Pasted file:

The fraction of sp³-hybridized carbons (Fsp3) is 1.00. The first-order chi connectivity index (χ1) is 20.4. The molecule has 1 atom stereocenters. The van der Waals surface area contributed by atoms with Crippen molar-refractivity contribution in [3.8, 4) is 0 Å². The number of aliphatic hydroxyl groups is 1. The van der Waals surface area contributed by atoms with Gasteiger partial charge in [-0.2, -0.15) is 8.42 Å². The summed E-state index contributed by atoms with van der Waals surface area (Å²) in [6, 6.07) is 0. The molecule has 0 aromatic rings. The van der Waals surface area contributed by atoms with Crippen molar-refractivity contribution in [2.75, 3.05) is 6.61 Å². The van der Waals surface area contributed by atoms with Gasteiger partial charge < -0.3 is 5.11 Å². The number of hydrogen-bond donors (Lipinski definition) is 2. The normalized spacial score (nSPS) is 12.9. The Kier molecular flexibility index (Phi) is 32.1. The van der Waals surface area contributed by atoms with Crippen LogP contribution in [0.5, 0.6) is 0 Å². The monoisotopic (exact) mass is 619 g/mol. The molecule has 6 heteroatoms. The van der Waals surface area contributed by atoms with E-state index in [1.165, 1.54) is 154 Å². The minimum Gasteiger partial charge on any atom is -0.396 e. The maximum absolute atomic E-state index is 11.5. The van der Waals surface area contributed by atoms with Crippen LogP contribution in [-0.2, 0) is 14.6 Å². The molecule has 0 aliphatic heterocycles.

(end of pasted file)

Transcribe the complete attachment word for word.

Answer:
The fraction of sp³-hybridized carbons (Fsp3) is 1.00. The first-order chi connectivity index (χ1) is 20.4. The molecule has 1 atom stereocenters. The van der Waals surface area contributed by atoms with Crippen molar-refractivity contribution in [3.8, 4) is 0 Å². The number of aliphatic hydroxyl groups is 1. The van der Waals surface area contributed by atoms with Gasteiger partial charge in [-0.2, -0.15) is 8.42 Å². The summed E-state index contributed by atoms with van der Waals surface area (Å²) in [6, 6.07) is 0. The molecule has 0 aromatic rings. The van der Waals surface area contributed by atoms with Crippen molar-refractivity contribution in [2.75, 3.05) is 6.61 Å². The van der Waals surface area contributed by atoms with Gasteiger partial charge < -0.3 is 5.11 Å². The number of hydrogen-bond donors (Lipinski definition) is 2. The normalized spacial score (nSPS) is 12.9. The Kier molecular flexibility index (Phi) is 32.1. The van der Waals surface area contributed by atoms with Crippen LogP contribution in [0.5, 0.6) is 0 Å². The monoisotopic (exact) mass is 619 g/mol. The molecule has 6 heteroatoms. The van der Waals surface area contributed by atoms with E-state index in [1.165, 1.54) is 154 Å². The minimum Gasteiger partial charge on any atom is -0.396 e. The maximum absolute atomic E-state index is 11.5. The van der Waals surface area contributed by atoms with Crippen LogP contribution in [-0.2, 0) is 14.6 Å². The molecule has 0 aliphatic heterocycles.